Speaker 4: 39:03 

Well, I think the Ring Camera that is a great technology that's come into play that so many people have and they're utilizing it. I know that, you know, we just like to know when Amazon's at the door or what have you, not that the dog doesn't let us all know, but it's really important. But if you do have someone that is potentially looking at breaking into your home or does come to your door, you can see them on your phone prior to opening the door and you can have a conversation with that barrier blocking them from coming into your home. So I think that's a big game changer for physical safety. 

Speaker 5: 39:40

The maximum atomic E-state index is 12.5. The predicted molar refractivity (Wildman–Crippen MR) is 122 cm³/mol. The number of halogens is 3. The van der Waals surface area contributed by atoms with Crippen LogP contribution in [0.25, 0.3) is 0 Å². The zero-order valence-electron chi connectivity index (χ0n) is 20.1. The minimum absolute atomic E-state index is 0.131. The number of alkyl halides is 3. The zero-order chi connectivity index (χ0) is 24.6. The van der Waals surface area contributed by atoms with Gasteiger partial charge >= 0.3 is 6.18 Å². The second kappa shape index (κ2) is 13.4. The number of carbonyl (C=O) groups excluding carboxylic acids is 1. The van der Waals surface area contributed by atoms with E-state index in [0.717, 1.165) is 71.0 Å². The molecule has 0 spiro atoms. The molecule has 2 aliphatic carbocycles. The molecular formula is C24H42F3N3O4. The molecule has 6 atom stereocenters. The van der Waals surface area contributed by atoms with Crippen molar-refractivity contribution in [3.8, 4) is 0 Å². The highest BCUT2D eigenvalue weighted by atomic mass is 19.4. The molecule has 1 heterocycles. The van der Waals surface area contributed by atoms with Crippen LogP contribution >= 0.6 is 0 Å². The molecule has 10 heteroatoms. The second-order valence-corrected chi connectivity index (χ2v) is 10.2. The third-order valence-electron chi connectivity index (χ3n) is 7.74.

There's another technology that I'm looking at and working, trying to figure out it's the best fit. It's sensors that are put throughout the home where you can monitor for smoke and fire, you can monitor their moving habits but it's something where it starts to learn the patterns. Once that pattern is broken, then your emergency contacts are notified and you can put them on the refrigerator just in case you feel that they're missing meals. They're opening doors at random times so it's like, okay, what's going on? There's stuff out there and then that's where the caregivers can step in to get educated on it. But also do that situational awareness around the home. Listen to what the seniors are talking about, what their fears are, play the games on the apps to show their safety, how they can utilize, and you don't have to bombard them with every bit of what that app can do. Just say, okay, the camera, this is how you turn it on, this is how you turn it off. When you turn it on, it's recording and that's it. And then I can walk you through so they're not putting too much on it. But if you're doing it over and over again, it gives them that educational, that support, but also you get to see what's going on. You start to learn the habits. You know the cars that are in the parking lot, you know when the mailman comes, you know when the UPS or the Amazon guys are driving by. In the home you can find spot those danger points of tripping hazards. Do the smoke detectors need to be updated, making it a smart home that you can monitor from afar, but also you're still a part of the conversation with them to make sure they're happy, healthy and safe.